Things are massively improving so you’d hope the challenges will get less and less with every generation and I can see a massive difference. People have different views on positive discrimination, such as X% should be women in senior management positions, and that’s happening in companies across the world.

The biggest challenge for the next generation could be an assumption that they only got that job to hit that quota. The only thing that these women can do to overcome this challenge is just be amazing, so there is no question as to why they’ve got that role. They are the best person for the job.


What did you dream of doing when you were younger?

I think I changed it about every week but probably longest running dream was to be a forensic scientist after watching CSI. I never really saw myself starting a business and maybe that does come down to that kind of confidence.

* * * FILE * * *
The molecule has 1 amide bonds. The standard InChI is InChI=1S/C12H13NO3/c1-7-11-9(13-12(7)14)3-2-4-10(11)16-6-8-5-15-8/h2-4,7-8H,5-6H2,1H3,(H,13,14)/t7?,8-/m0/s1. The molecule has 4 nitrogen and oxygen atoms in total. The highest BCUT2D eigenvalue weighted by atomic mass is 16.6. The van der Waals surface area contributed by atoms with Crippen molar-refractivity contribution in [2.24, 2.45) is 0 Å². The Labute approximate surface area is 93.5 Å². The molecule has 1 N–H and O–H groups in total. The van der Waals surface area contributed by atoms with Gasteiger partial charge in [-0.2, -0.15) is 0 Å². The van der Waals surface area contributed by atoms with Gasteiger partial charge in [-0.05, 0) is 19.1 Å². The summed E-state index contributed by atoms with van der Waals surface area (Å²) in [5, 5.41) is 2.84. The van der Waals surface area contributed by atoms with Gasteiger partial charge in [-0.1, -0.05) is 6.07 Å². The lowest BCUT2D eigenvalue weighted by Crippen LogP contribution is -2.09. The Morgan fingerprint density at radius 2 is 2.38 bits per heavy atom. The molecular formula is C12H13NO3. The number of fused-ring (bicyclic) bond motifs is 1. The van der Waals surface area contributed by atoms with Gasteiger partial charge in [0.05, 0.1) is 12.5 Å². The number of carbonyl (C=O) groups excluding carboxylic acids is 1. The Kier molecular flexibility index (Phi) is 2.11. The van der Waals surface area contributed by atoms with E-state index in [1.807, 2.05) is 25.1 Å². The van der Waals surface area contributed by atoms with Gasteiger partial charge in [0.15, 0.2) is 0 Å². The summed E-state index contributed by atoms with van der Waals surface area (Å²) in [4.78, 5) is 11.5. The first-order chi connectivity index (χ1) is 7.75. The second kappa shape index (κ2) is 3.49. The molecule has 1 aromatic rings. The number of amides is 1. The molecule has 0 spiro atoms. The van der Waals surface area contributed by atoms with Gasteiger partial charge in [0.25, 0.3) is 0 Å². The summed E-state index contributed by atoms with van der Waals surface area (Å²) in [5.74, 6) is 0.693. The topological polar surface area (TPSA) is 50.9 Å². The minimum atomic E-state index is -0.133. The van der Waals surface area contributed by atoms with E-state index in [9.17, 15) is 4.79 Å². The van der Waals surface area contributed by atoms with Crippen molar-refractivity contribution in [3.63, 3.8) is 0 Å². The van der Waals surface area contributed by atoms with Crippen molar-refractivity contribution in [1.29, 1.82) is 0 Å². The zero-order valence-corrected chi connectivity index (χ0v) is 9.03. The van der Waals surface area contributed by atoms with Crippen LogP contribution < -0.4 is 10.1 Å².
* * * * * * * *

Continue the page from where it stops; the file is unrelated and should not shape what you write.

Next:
I always love business but I never really thought I would be the person that would start one of my own. But I had an idea that I loved and was just working through it, and that’s just kind of how it happened. If you love it, go for it, that’s the best way forward. But I’m really glad now that I am not a forensic scientist.


What career advice do you have for girls growing up today?

Don’t limit your possibilities. I’ve done a few STEM workshops, which encourage girls to look at science, maths engineering technology and it is quite surprising because before you go and do those workshops, you haven’t heard of quite a lot of the jobs in those areas.

So, as well as doing something that you love, I’d say just go out and explore. Talk to as many people in as many different industries as you can, whether that’s creative roles, or something office-based, whatever it is. Just make sure that you’re so fully informed, so you know all the options that are available to you.